Nortel Global Businesses Rescued via Formal Insolvency
Alan Bloom, Partner, Stephen Harris, Executive Director, and Simon Edel, Director, Ernst & Young LLP, London, UK
Nortel Networks ('Nortel'), a global supplier of endto- end telecommunication technology products and solutions with global revenues in 2008 of USD 10.4 billion, filed for simultaneous insolvency protection orders in January 2009 in the United States (Chapter 11), Canada (CCAA), and in Europe (English Administration under the EC Regulation on Insolvency Proceedings 2000 ('the EC Regulation')). The insolvency has thus been managed across four broad theatres of activity, the USA, Canada, Europe and the Rest of the World (unfiled outside formal process).
The Nortel trading insolvency is remarkable demonstrating clearly the ability to trade a global business in insolvency for a significant period, almost two years to date, across numerous jurisdictions with limited disruption to the operational efficiency of the business. There has been minimal requirement for cross border protocols from the European perspective. In Europe there has been a conspicuous absence of unplanned secondary proceedings, a feature and a problem in some recent trading insolvencies. The progress to date is a testament to the effectiveness of the EC Regulation.
Nortel pre insolvency
Nortel is a fallen angel. It originated from the manufacturing division of Bell Telephone Company of Canada which was later spun off and incorporated as Northern Electric & Manufacturing Company Limited in 1895. Following a series of acquisitions and name changes, the group became Nortel. Nortel operated several truly global business lines across three key market segments being;
Enterprise solutions providing telecom and technology solutions to large corporations;
Carrier Networks providing wireless infrastructure radio technologies, wireline voice products and solutions to telecom service providers; and
Metro Ethernet Networks providing optical and data networking products and services to service providers.
Nortel was listed on the Toronto Stock Exchange ('TSX'). At the height of the dot-com boom in 2000, Nortel generated approximately USD 30 billion of revenue and employed approximately 93,000 people worldwide. The market capitalisation of Nortel is reputed itself to have represented more than a third of the total value of all the companies listed on the TSX at its height.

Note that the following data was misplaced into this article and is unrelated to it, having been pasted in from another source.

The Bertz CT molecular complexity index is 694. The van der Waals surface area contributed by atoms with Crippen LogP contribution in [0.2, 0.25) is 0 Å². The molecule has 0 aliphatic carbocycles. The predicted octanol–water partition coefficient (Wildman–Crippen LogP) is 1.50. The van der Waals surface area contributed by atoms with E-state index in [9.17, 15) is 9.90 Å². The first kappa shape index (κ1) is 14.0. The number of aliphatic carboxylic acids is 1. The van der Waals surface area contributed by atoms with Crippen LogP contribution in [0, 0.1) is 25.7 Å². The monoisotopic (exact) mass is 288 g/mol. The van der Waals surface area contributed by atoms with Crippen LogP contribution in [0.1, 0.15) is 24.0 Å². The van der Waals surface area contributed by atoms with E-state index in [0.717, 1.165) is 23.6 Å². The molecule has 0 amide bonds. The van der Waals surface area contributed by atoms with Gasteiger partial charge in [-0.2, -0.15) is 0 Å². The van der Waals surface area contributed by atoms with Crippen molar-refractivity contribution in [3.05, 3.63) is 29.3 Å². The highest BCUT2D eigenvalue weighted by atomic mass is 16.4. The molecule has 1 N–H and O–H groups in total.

Throughout the last decade Nortel faced increasing challenges owing to market saturation and the end of the technology boom. In response Nortel announced five separate restructuring plans over successive years, each focused on reducing real estate costs and a reduction in headcount. In addition to operational restructuring, Nortel sought to refinance its debt obligations without success. In the sustained adverse climate Nortel suffered a series of credit downgrades. Concurrently Nortel sought several M&A solutions without success. The global and highly integrated nature of its businesses, with, each legal entity typically trading all business lines, created logistical exit hurdles. Prospective purchasers in the pre-insolvency filing era cited complex separation issues and Nortels debt and cost structure as problematic.
By the end of 2008, Nortel reported global revenues of USD 10.4 billion, a net loss of USD 5.8 billion (including a non-cash write off of goodwill of USD 2.4 billion) and had approximately 30,000 employees. In the final period pre insolvency increasing liquidity pressures including a class action settlement and pending interest on USD 4 billion of debt obligations led the directors to seek creditor protection/ file for insolvency proceedings. Significantly, at the date of filing the Nortel group had approximately USD 2.4 billion of cash and cash equivalents across its 150 entities. The board felt that with this available, restructuring could take place within the filed entities, with a view to an exit, leaner and fitter, at some future date.
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